Airman Mary was based out of New Jersey so I began calling all of the foster homes listed in New Jersey whose circumstances seemed to be compatible with caring for Tully and Kona. Hours went by, my fingers were sore from dialing the phone, my ear was numb from having the phone pressed so tightly against my head and I was going cross-eyed trying to read each number that I dialed. After two days of frantically making calls I was in full panic mode! And that’s where the beauty of working for such a great organization as GAfSP comes in. I reached out for help and people came running. I was thrown a life preserver from two wonderful women. Victoria S., Northeast Region Director and Jaime M., Foster Home Coordinator for Pennsylvania. With their help I was able to keep afloat while continuing my search. I never did find anybody in New Jersey to foster Tully and Kona. But since Mary’s base was close to Pennsylvania I was able to begin dialing away on the Pennsylvania foster home list provided to me by Jaime. With so many more possibilities I once again believed that this would be an easy task. But Noooo. As my grip began to slip off of the life preserver and I was starting to drown I got another small life line. It was suggested that I send out an urgent, mass e-mail to foster homes in both states. It was a pain staking process because I had to manually copy and paste each e-mail address from the state lists that had been compiled over time. But once I was finished I sent out the e-mail and then all I could do was pray! Finally I was sent a giant life boat! Not one of the approved foster homes stepped forward but some kind soul did forward my e-mail message to a friend and that woman e-mailed me saying she wanted to help. I wanted to jump through the phone and hug her when I called to talk to her. She would have to be rushed through the screening process and approved at warp speed. (Thank you Linda and Jaime.) Once again members of GAfSP stepped up to the plate and made sure that our new recruit got approval just in time for her to meet up with Mary, Kona and Tully. The Guardian Angels were watching over Mary and her dogs that day because the home was a perfect fit for Kona and Tully. Mary loved the woman who had so graciously opened her doors to care for her furbabies and the woman loved Tully and Kona and felt blessed to be able to help out someone who was serving our great country. This for me was the gratification I was seeking. Despite getting drenched, in the long run, my efforts paid off and I felt a tremendous sense of satisfaction that I too had helped out a person serving our country.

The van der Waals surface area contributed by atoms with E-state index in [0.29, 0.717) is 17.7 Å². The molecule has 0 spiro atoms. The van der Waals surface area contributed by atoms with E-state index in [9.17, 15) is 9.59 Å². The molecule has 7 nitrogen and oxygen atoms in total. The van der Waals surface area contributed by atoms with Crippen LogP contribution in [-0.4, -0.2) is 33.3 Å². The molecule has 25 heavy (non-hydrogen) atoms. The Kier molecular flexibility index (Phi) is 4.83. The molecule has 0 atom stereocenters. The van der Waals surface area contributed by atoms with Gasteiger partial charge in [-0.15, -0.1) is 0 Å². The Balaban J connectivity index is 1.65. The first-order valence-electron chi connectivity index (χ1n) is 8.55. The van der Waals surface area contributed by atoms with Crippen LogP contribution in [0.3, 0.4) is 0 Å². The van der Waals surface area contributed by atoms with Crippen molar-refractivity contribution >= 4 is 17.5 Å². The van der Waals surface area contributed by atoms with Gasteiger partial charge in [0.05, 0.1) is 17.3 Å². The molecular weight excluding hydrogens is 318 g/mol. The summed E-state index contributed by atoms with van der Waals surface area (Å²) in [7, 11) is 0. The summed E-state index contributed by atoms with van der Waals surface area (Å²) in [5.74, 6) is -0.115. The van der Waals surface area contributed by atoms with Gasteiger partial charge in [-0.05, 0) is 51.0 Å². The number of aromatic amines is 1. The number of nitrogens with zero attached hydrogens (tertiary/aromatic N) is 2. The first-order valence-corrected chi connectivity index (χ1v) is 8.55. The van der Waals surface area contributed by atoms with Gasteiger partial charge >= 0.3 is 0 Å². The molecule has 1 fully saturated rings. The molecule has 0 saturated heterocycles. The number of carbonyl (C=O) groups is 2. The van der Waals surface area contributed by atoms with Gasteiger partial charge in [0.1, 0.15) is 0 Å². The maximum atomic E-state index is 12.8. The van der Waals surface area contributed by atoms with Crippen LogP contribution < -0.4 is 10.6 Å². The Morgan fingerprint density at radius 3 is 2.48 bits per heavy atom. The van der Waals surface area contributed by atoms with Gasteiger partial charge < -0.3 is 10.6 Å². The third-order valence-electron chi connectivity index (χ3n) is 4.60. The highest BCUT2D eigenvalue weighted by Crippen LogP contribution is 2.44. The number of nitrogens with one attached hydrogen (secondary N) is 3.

Many more Foster Home Coordinators are still needed! Please check out the states that have been defined as needing help the most.
Note: Airman’s name has been changed due to OPSEC guidelines.